Years After the Attacks, 9/10/03
Thursday marks the second anniversary of the Sept. 11, 2001, terrorist attacks on the United States. Ceremonies around the country will be less elaborate than those held the first year following the attacks, but government officials will visit the sites in New York, Washington and Pennsylvania.
At New York City's ground zero, the former site of the World Trade Center, children of the victims will read aloud the names of the 2,792 people who were killed at the site. The public may attend as space permits, but preference will be given to the victims' families. Due to security concerns at the trade center memorial, Vice President Dick Cheney will attend a service honoring fallen Port Authority officers and employees later in the day.
Several ceremonies will take place in and around Washington, D.C., the site of the attack on the Pentagon, the headquarters of the United States' Department of Defense. At the Pentagon itself, officials will dedicate a stained glass window in the chapel to honor the 184 killed there. Nearby, at Arlington National Cemetery Defense Secretary Donald Rumsfeld will lay a wreath. President Bush will attend a prayer service at St. John's Church, participate in a moment of silence on the South Lawn of the White House and visit wounded troops at Walter Reed Army Medical Center.
According to the White House, President Bush will designate this year's memorial a "National Day of Remembrance" and "Patriot Day."
In Shanksville, Pa., Interior Secretary Gale Norton will visit the field where one of the hijacked planes crashed, killing 40 people.
Sept. 11, 2001, and its aftermath
The ceremonies planned will commemorate the harrowing events of Sept. 11, 2001. On that day, terrorists linked to the Muslim extremist group al-Qaida hijacked four commercial jetliner flights. Two crashed into the World Trade Center buildings, another hit the Pentagon, and one plane, which some officials speculate was intended to fly into a Washington, D.C., target, crashed in a field in southwestern Pennsylvania.
The terrorist attacks
sparked what has come to be known as the war on terrorism: the United
States' ongoing effort to combat terrorists and the individuals and organizations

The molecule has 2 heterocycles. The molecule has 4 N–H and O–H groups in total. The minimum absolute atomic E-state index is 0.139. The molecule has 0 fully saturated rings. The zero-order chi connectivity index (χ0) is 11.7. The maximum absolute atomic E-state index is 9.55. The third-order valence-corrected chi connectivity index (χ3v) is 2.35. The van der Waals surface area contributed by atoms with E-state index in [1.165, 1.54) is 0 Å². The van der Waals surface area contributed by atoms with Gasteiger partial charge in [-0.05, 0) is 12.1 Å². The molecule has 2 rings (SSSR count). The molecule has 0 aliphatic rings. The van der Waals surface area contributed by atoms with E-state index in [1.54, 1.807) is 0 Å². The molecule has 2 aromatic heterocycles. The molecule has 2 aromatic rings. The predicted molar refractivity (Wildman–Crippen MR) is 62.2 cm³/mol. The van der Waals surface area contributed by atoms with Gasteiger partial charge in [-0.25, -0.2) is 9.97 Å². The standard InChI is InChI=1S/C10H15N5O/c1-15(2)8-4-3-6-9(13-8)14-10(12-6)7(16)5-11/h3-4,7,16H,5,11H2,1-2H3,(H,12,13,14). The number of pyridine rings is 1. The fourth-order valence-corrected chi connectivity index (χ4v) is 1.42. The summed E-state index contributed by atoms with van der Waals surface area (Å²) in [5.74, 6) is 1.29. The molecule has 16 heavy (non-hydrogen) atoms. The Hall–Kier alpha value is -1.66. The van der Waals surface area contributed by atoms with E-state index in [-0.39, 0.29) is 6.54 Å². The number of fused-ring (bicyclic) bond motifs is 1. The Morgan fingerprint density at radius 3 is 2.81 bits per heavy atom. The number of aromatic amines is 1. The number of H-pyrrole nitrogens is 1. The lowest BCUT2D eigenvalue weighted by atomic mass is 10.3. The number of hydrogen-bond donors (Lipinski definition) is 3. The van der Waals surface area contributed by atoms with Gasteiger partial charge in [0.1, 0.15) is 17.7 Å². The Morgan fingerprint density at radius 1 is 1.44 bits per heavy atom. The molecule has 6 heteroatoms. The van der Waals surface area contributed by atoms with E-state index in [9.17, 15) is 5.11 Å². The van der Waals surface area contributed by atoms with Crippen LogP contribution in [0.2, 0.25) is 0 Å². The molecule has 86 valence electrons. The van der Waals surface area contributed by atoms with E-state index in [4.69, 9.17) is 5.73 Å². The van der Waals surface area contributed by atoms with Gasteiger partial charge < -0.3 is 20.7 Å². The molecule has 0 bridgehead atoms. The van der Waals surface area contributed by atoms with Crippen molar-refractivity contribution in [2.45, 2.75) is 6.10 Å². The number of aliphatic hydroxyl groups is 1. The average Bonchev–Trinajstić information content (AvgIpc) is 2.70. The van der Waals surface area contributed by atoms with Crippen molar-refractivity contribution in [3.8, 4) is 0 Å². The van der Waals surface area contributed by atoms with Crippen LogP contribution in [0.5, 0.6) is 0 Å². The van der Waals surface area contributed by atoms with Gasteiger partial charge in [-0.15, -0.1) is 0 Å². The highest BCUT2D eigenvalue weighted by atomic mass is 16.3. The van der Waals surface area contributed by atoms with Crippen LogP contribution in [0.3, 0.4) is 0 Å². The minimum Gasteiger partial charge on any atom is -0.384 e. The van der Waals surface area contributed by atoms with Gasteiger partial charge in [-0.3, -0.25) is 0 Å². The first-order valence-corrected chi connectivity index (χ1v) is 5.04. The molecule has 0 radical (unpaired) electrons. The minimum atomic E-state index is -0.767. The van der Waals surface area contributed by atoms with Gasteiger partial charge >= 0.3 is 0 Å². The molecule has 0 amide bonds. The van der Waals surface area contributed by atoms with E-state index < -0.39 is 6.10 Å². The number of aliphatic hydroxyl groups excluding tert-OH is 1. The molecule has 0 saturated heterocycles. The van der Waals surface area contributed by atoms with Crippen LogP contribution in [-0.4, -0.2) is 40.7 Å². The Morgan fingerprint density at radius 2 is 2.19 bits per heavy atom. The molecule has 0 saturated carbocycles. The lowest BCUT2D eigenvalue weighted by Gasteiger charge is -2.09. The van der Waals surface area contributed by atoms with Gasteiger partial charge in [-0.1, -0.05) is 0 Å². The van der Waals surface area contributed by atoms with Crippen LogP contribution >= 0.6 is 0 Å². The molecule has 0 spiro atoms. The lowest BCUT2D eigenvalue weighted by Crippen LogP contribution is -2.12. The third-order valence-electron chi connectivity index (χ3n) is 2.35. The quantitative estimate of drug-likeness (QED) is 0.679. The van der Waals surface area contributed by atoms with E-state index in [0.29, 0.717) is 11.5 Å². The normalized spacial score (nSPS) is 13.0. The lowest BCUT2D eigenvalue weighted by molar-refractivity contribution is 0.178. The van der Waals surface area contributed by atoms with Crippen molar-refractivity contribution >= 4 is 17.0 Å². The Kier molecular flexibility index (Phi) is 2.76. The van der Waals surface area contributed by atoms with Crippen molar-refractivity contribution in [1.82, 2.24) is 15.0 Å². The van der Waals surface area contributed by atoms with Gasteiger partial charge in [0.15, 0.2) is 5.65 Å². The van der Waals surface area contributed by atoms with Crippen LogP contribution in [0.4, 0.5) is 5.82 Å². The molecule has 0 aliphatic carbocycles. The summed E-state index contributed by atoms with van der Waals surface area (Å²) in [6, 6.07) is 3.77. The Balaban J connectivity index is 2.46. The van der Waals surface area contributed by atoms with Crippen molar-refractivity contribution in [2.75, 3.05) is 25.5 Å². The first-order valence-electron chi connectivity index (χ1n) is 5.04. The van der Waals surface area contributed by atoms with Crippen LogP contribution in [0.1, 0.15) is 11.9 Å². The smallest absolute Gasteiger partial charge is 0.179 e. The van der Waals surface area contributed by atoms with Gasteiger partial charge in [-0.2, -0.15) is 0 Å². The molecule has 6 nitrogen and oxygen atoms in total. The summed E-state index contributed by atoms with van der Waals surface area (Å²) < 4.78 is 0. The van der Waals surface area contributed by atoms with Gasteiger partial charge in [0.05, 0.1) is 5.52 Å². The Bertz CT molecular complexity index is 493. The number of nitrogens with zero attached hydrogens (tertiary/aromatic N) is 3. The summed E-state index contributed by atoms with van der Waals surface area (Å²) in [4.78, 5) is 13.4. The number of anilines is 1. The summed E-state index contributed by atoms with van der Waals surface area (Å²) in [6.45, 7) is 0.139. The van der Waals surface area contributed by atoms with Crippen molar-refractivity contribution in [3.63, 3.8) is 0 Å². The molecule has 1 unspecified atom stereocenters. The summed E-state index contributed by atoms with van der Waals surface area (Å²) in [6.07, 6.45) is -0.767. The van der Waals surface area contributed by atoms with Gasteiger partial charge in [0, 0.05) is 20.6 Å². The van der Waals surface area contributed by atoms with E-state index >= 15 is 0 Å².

that support them. This war has come to involve military operations in
Afghanistan and increased domestic security, including tightening immigration
and border controls and adopting the Patriot Act. President Bush has said
the new frontline of this war is the ongoing mission in Iraq.
Permanent memorials are being planned for all three sites.
In New York City, architect Daniel Libeskind won the World Trade Center competition to create the redevelopment plan for the ground zero site. The highlight of his design is a needle-like "Freedom Tower" that rises 1,776 feet into the air, echoing the year that the United States became an independent nation. In addition to the redevelopment of the site, a memorial to those killed at the site in 2001 and 1993, the year of the first bombing of the World Trade Center, is being planned. The Lower Manhattan Development Corporation is administering a contest to choose who will design the memorial. The finalist will be announced in fall 2003.
New York architects Julie Beckman and Keith Kaseman won the competition to design the memorial at the Pentagon. Their design features 184 benches, one for each victim, arranged in parallel rows that mimic the path that flight 77 made into the building. Benches honoring those who were in the plane face one direction; those that honor individuals in the building face the other.
In Pennsylvania, the memorial is still in the planning stages though it will include the creation of a national park.
By Annie Schleicher, Online NewsHour